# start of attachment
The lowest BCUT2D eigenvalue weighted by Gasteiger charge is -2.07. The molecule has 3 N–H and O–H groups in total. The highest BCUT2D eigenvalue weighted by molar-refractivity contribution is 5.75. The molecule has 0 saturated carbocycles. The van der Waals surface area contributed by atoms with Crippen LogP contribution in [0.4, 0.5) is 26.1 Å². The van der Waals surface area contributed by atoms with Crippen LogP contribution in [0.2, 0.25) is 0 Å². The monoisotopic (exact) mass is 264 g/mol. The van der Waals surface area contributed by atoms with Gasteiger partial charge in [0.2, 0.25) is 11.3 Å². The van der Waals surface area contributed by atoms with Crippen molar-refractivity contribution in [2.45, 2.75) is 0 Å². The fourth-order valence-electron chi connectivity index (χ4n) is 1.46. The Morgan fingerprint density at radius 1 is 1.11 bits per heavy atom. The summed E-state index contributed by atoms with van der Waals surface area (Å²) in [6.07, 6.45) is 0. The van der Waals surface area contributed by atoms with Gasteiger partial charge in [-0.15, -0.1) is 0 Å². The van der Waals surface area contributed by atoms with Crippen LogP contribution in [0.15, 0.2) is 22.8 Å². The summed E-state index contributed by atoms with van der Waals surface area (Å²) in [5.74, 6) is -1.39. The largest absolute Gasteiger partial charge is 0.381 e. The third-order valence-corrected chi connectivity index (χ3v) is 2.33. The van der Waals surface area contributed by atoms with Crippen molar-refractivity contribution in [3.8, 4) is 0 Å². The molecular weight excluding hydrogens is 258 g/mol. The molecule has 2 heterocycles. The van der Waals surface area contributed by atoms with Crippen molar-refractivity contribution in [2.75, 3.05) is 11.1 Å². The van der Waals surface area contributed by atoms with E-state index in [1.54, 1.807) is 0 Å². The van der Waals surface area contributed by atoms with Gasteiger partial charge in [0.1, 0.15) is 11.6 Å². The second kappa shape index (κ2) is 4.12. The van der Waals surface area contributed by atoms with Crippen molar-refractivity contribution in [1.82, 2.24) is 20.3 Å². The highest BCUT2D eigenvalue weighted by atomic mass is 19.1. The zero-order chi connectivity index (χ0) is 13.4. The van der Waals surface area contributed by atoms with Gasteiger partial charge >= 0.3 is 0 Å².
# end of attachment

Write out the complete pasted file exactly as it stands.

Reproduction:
The lowest BCUT2D eigenvalue weighted by Gasteiger charge is -2.07. The molecule has 3 N–H and O–H groups in total. The highest BCUT2D eigenvalue weighted by molar-refractivity contribution is 5.75. The molecule has 0 saturated carbocycles. The van der Waals surface area contributed by atoms with Crippen LogP contribution in [0.4, 0.5) is 26.1 Å². The van der Waals surface area contributed by atoms with Crippen LogP contribution in [0.2, 0.25) is 0 Å². The monoisotopic (exact) mass is 264 g/mol. The van der Waals surface area contributed by atoms with Gasteiger partial charge in [0.2, 0.25) is 11.3 Å². The van der Waals surface area contributed by atoms with Crippen molar-refractivity contribution in [2.45, 2.75) is 0 Å². The fourth-order valence-electron chi connectivity index (χ4n) is 1.46. The Morgan fingerprint density at radius 1 is 1.11 bits per heavy atom. The summed E-state index contributed by atoms with van der Waals surface area (Å²) in [6.07, 6.45) is 0. The van der Waals surface area contributed by atoms with Gasteiger partial charge in [-0.15, -0.1) is 0 Å². The van der Waals surface area contributed by atoms with Crippen LogP contribution in [0.15, 0.2) is 22.8 Å². The summed E-state index contributed by atoms with van der Waals surface area (Å²) in [5.74, 6) is -1.39. The largest absolute Gasteiger partial charge is 0.381 e. The third-order valence-corrected chi connectivity index (χ3v) is 2.33. The van der Waals surface area contributed by atoms with Crippen molar-refractivity contribution in [3.8, 4) is 0 Å². The molecular weight excluding hydrogens is 258 g/mol. The molecule has 2 heterocycles. The van der Waals surface area contributed by atoms with Crippen molar-refractivity contribution in [2.75, 3.05) is 11.1 Å². The van der Waals surface area contributed by atoms with E-state index in [1.54, 1.807) is 0 Å². The van der Waals surface area contributed by atoms with Gasteiger partial charge in [0.1, 0.15) is 11.6 Å². The second kappa shape index (κ2) is 4.12. The van der Waals surface area contributed by atoms with Crippen molar-refractivity contribution in [1.82, 2.24) is 20.3 Å². The highest BCUT2D eigenvalue weighted by atomic mass is 19.1. The zero-order chi connectivity index (χ0) is 13.4. The van der Waals surface area contributed by atoms with Gasteiger partial charge >= 0.3 is 0 Å².